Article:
To the very end, Abe remained at the center of national debate on difficult subjects, be it the “nuclear-sharing” conversation or urging Washington to shed strategic ambiguity on Taiwan. He continued as an active stakeholder in shaping Japan’s security identity even after he stepped out of the high office. He remained a formidable force as the leader of one of the largest factions within LDP.

Abe as prime minister watched over the historic transition from the Heisei to the Reiwa eras, with the first succession to the imperial throne from a living Emperor in two centuries, and effectively realized Japan’s Olympics bid. Beyond that, his tenure set Japan on an irreversible path of influential reforms across the spectrum.

While he may not have succeeded in revising the constitution, he unquestionably reoriented Japan’s security character. He shaped the first National Security Strategy and set up Japan’s National Security Council; reinterpreted and expanded the latitude of Article 9; intensified debate on “enemy-base strike” capability following cancellation of the Aegis Ashore system; spearheaded the conversation on the urgency of scaling up defense spending; redrew the principles concerning defense equipment and technology transfer and instituted the Acquisition, Technology, and Logistics Agency (ATLA); and set the stage for the economic security overhaul. Abe enabled Japan to step up as what he called as a “proactive contributor to peace.”

Alliance management with Washington remained his topmost priority as he navigated a fluid East Asian order with the possible scenario of a Sino-centric regional order in the making on the one hand and Pyongyang’s advancement in its nuclear and missile programs on the other. Enabling the Japan-U.S. security alliance to deliver as a potent force in defending the rules-based liberal order was the mainstay of his foreign and security policy. Keeping the alliance at the core, Abe invested huge diplomatic capital in building a web of strategic networks, be it the Quad or relations with ASEAN and Europe. In a way, the foreign and security policy trends that we are witnessing in the post-Abe administrations, under both former Prime Minister Suga Yoshihide and current Prime Minister Kishida Fumio, largely follow the blueprint left by him.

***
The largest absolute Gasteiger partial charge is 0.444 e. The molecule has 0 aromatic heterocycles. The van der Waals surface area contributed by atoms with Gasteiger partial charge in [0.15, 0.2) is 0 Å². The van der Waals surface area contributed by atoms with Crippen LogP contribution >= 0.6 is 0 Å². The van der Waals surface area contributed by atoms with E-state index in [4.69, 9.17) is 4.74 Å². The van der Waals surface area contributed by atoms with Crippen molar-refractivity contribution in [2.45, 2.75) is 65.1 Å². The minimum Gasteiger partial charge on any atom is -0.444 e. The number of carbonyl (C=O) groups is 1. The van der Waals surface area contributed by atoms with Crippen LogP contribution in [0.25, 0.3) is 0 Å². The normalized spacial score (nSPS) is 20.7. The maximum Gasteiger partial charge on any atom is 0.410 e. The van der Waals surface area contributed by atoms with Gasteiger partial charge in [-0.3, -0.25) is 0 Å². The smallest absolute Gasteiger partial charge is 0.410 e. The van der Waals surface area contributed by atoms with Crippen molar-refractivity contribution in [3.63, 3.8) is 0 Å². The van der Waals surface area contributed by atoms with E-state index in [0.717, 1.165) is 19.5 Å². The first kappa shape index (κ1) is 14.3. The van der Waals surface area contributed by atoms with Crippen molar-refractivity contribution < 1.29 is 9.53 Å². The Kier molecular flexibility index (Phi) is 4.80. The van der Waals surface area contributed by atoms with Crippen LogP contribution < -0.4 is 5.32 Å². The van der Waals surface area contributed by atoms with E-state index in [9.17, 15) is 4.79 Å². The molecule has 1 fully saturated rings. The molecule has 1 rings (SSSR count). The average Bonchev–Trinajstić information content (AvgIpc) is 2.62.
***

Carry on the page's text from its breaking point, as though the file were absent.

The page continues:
While Abe charmed his way through Indo-Pacific capitals, his political orientation often raised alarm in Japan’s neighborhood. East Asia, with a few nationalist leaders, historical scars, and Japan’s apology fatigue on top of the contested territorial claims, did not embrace him in the same spirit. A trust deficit remained the order of the day given competing visions of the regional order with Beijing, rocky relations with the Moon Jae-in administration in South Korea, the intensifying threat matrix from Pyongyang, and lack of progress on a peace treaty with Moscow. Northeast Asian geopolitics indeed tested Abe’s mettle.

Yet farther afield Abe was better known for optics that captured global attention – from his sushi diplomacy with Obama to golf diplomacy with Trump to aarti diplomacy with Modi. He had a knack for cutting across politics and building personal friendships, resulting in the outpouring of personal grief at his passing from other world leaders.

An assassination abruptly stunted the political phenomenon that Abe was. He leaves big shoes to fill for Japan’s next-generation leaders, be it in national politics or in grand strategy.